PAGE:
The prize honors Abiy Ahmed Ali's outstanding achievement for a historic peace declaration with the arch-enemy Eritrea. A 20-year conflict that has cost the lives of more than 100,000 people and has flared up again and again in recent years seems to be coming to a peaceful end. A process of reconciliation between the two states offers opportunities for the societies of both states and the East African region. These important developments and the resulting opportunities for a peaceful future are worthy of recognition. "Abiy Ahmed Ali is one of the great hopes on the African continent. We want to honor his commitment to peace with the Hessian Peace Prize and at the same time continue to promote it," said Nicole Deitelhoff, Head of PRIF and member of the Board of Trustees.

The peace agreement and the reconciliation of the two neighbouring states based on it raise hopes for the stabilization of the entire region. The changes introduced by Abiy Ahmed Ali are also noteworthy domestically: since Emperor Haile Selassie was overthrown in 1974, there has been no change of government in the country without bloodshed. The single party "Revolutionary Democratic Front of the Ethiopian Peoples" (EPRDF), which has been in power since 1991, is closely interwoven with the Ethiopian state, controls all levels of the federal system and has repeatedly, relied on repression. Abiy's government is also supported by this coalition, but in the last year and a half it has made significant progress in political and economic liberalization. The increased public attention that followed the award of the Hessian Peace Prize could serve as a reminder not to stop now but to press ahead with these domestic reforms peacefully and integratively.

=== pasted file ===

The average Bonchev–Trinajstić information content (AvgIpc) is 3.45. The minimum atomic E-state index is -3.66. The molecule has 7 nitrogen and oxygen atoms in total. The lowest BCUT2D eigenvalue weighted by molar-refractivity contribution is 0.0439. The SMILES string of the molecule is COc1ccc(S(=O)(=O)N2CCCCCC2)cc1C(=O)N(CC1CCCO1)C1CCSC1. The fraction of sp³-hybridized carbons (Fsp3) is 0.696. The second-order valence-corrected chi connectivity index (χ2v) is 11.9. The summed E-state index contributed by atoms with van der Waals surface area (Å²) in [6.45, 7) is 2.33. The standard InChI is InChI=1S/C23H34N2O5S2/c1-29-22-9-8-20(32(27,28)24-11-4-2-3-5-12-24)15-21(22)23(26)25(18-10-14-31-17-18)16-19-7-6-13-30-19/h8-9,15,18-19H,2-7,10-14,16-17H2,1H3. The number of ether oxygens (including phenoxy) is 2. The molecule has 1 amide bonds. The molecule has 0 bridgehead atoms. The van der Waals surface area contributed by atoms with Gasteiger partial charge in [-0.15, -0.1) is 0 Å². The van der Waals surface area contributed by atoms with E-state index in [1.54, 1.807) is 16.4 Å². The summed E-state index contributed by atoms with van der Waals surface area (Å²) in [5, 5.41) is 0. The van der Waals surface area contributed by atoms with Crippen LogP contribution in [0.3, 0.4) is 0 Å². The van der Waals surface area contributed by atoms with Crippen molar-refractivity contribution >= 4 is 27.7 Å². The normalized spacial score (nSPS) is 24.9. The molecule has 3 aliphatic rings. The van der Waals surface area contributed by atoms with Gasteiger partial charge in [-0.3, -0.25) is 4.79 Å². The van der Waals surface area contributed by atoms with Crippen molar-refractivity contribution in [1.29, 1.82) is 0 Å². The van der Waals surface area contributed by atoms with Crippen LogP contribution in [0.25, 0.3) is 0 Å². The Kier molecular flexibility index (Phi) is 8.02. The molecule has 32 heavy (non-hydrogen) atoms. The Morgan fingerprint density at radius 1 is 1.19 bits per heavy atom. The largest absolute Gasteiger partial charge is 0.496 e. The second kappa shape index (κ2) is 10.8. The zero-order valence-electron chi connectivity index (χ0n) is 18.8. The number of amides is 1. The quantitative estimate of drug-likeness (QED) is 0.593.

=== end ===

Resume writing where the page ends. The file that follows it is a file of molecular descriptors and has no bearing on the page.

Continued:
Abiy Ahmed Ali, born 1976 in Beshasha, Ethiopia, appointed Prime Minister of Ethiopia in April 2018. He belongs to the ethnic group of Oromo, who have long perceived themselves as marginalized in Ethiopia's political system. He is the first Oromo to become Prime Minister.

A former soldier in the Ethiopian army, he studied computer and communications technology, cryptography, transformational leadership and business administration and received a doctorate in management and leadership from the University of Addis Ababa in 2017. He served in the Eritrean-Ethiopian border war from 1998 to 2000 and was Deputy Director of the Information Network Security Agency (INSA), a secret service agency that monitors telecommunications and the Internet in Ethiopia, from 2007 to 2010.

He has been a member of the Ethiopian Parliament since 2010 and was Minister of Science from 2015 to 2016. He is a member of the political group of the Democratic Organization of the People of Oromo (OPDO), which is part of the single ruling party EPRDF. Since March 2018 he has been Chairman of the EPRDF. At 42, he is the youngest head of government in Africa.

The award ceremony took place on September 23rd, 2019. On behalf of Abiy Ahmed, Ethiopia's minister of peace, Muferihat Kamil, accepted the award. Hessian Prime Minister Volker Bouffier delivered the laudatory speech.